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Today’s edition of The Anthology of Pizza Box Graphic Design brings us to Picnic Pizza in Kingston, NY. Like so many excellent New York area pizza holes, Picnic is located in a cement building minutes away from the highway.

Don’t be alarmed by the aforementioned cement and the casual use of neon — this place is gourmet at its best. During our last visit, Mr. Max, Lena and I shared 4 slices: white with broccoli, eggplant parm, tangy roasted tomato and mushroom, and classic tomato basil (natch). All were exceptional — bold flavor, crisp crust, and the perfect amount of sauce. Massachusetts has NOTHING on this.

Before we left, we made sure to snap a pic of their collection of pizza box designs (assisted by the ever-obliging counter staff).

Box #1:

A somber take on the city scene genre. In addition to the tiled streets and brick buildings, this abandoned square features a stone fountain flanked by adorable decorative plants. Interestingly, there doesn’t appear to be any water in the fountain. And where are the people? Is this a post-apocalyptic city? Is that a drone in the sky? Should I stop watching so many war documentaries?

Box #2:

Another quaint city scene. I’ve reached the point with TAOPBGD where i have to search my own archives to find out whether or not I’ve reviewed something. It turns out I’ve seen this one before, albeit in a color scheme I termed “autumn vomit.” It looks much better in traditional pizza box red and black ink, and I definitely appreciate the classic script font. Look at those swirls and loops! God I just love tacky fonts. (Take that, Helvetica.)

In my continuing mission to document America’s greatest design treasure, I’ve traveled near and far to collect four new entries for the Anthology of Pizza Box Graphic Design.

Adorable Vegetables: Part 1

Design Assessment: They’ve packed more cuteness into this line art than a bathtub full of baby sloths. I love the bulbous garlic and jaunty, plump mushrooms.

Generic Product Claim: They pull us in with “Fresh oven baked…” and seal the deal with “It’s the greatest!”

Adorable Vegetables: Part 2

Design Assessment: This design puts a pie front and center, with mushrooms, olives, a tomato, and a wheat sprig (which I’m guessing is meant to be a symbol, not a topping) peeking out from behind.

Generic Product Claim: A slight rearrangement of the prior box: “Baked oven fresh.”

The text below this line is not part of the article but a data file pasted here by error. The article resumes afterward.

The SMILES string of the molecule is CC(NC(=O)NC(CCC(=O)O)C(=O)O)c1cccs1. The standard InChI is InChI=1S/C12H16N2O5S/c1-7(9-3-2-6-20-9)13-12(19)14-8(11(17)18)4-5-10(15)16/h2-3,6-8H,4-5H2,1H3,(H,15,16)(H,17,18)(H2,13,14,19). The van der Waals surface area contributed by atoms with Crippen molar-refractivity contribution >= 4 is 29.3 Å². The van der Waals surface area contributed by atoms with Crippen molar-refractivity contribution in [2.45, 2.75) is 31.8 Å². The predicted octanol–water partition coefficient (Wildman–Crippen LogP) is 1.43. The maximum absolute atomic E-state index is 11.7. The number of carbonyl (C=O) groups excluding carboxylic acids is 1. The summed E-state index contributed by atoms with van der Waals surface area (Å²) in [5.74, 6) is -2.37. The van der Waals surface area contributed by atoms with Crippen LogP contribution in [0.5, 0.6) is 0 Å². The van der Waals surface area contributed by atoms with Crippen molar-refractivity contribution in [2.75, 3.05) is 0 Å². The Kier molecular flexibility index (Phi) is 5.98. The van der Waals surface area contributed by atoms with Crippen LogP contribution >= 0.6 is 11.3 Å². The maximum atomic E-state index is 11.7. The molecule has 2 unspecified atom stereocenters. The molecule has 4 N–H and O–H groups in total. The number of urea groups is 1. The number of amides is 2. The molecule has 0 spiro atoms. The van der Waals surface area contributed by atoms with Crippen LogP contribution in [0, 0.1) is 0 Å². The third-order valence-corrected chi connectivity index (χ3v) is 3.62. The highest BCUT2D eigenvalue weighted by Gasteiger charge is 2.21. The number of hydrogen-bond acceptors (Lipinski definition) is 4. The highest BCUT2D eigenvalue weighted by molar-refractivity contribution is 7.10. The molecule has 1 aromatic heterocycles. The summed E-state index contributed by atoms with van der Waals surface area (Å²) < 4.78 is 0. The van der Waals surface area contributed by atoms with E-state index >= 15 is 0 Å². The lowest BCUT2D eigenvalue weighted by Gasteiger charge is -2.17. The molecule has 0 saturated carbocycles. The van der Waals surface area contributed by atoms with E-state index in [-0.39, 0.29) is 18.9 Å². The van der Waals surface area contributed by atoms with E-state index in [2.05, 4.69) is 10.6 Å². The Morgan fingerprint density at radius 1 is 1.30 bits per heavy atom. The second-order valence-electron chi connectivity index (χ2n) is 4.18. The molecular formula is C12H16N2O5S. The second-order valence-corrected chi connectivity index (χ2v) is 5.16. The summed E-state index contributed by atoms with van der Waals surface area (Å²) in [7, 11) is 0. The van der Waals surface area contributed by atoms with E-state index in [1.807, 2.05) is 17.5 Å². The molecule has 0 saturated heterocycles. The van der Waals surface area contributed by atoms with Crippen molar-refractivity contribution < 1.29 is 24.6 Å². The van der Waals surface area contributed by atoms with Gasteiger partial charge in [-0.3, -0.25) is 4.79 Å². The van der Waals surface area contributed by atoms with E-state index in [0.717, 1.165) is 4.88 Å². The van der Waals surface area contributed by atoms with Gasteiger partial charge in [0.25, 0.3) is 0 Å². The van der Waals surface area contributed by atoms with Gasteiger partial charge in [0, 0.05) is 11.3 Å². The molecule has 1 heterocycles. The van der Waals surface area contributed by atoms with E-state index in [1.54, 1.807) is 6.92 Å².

Little City

Design Assessment: Let’s be honest: this looks like a photocopy of an office memo. There’s no generic product claims (Hot! Fresh!) or cute renderings of cartoon toppings. I can’t even figure out if the drippy ink is a “style” or the result of inexpensive screen printing. However, none of this really matters. Why? Because the margherita pie it contained was one of the best pizzas I’ve ever had in my life. It would have been delicious served out of a black hefty bag.

Fake Classicism: Sbarro

Design Assessment: Sbarro is the official fake pizza joint of American malls, and this box design is authentic in its inauthenticity. While the red ink, tacky uppercase font, and unnecessary exclamation mark are all elements common to classic boxes, something just feels wrong about the combination here. The text isn’t where it should be, there’s a weird white box around the logo, and the 50th anniversary banner just confuses me.

Generic Product Claim: A slightly wordy take on an old standard: “Hot and delicious pizza!”

Box #1 was collected on the trek home from our family vacation in Cape Cod.

Visual Assessment There’s the presence of pizza box red ink, and the promise of “Italian Family Dining,” but the place is called “The Chateau”? I’m a little confused.

Generic Product Claim: The old stand-by: “Fresh Hot Pizza.”

Rating: Weird but memorable.

Box #2 was found abandoned in a community fridge. I usually stick with boxes from pizza that I personally purchased, but in this case the box was too good to resist.

Visual Assessment: Classicism on steroids. Classic red ink, an Italian Stereotype with a healthy ‘stache and eyebrows, and a nicely rendered slice complete with bubbly cheese.

Generic Product Claim: “Fresh, Hot And Delicious” (with punctuation). Also, PIZZA.

Rating: Probably one of my favorite chef-focused design. Love that neckerchief!

Every six months or so this flyer arrives from Holyoke’s oldest pizzeria, Italian Friendly.

Did you know they are Italian? I mean, they’re called Italian Friendly but just in case it wasn’t clear the following phrases appear on the front page:

“Ay, Forgettaboutit” (I always wondered how to spell that)

“Now you know what I’m talkin’ about”

“Bada bing!”

Need more evidence? The inside menu lists such items as:

“Al Pacino”

“Italian Delight”

and (once again) “Bada Bing”

I’m surprised they didn’t put a cartoon Italian Stereotype chef on the front. To each their own, I guess.